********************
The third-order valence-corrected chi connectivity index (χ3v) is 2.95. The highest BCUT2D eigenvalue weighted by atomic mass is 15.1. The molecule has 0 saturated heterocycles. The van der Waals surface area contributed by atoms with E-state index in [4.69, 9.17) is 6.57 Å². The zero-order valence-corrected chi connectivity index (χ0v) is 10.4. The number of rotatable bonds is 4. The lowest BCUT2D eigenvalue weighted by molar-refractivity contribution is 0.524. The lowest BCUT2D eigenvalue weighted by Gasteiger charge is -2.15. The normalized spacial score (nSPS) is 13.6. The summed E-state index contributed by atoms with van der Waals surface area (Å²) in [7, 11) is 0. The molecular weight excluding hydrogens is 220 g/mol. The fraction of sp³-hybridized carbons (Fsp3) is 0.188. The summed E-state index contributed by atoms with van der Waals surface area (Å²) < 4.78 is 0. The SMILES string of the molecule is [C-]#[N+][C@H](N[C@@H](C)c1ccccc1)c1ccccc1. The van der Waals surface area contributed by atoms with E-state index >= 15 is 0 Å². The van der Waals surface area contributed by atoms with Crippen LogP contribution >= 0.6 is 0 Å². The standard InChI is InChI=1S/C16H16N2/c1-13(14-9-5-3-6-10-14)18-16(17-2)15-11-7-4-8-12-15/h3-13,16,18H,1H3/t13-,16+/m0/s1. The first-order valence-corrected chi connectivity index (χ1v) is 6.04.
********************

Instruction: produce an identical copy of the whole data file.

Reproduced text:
The third-order valence-corrected chi connectivity index (χ3v) is 2.95. The highest BCUT2D eigenvalue weighted by atomic mass is 15.1. The molecule has 0 saturated heterocycles. The van der Waals surface area contributed by atoms with E-state index in [4.69, 9.17) is 6.57 Å². The zero-order valence-corrected chi connectivity index (χ0v) is 10.4. The number of rotatable bonds is 4. The lowest BCUT2D eigenvalue weighted by molar-refractivity contribution is 0.524. The lowest BCUT2D eigenvalue weighted by Gasteiger charge is -2.15. The normalized spacial score (nSPS) is 13.6. The summed E-state index contributed by atoms with van der Waals surface area (Å²) in [7, 11) is 0. The molecular weight excluding hydrogens is 220 g/mol. The fraction of sp³-hybridized carbons (Fsp3) is 0.188. The summed E-state index contributed by atoms with van der Waals surface area (Å²) < 4.78 is 0. The SMILES string of the molecule is [C-]#[N+][C@H](N[C@@H](C)c1ccccc1)c1ccccc1. The van der Waals surface area contributed by atoms with E-state index >= 15 is 0 Å². The van der Waals surface area contributed by atoms with Crippen LogP contribution >= 0.6 is 0 Å². The standard InChI is InChI=1S/C16H16N2/c1-13(14-9-5-3-6-10-14)18-16(17-2)15-11-7-4-8-12-15/h3-13,16,18H,1H3/t13-,16+/m0/s1. The first-order valence-corrected chi connectivity index (χ1v) is 6.04.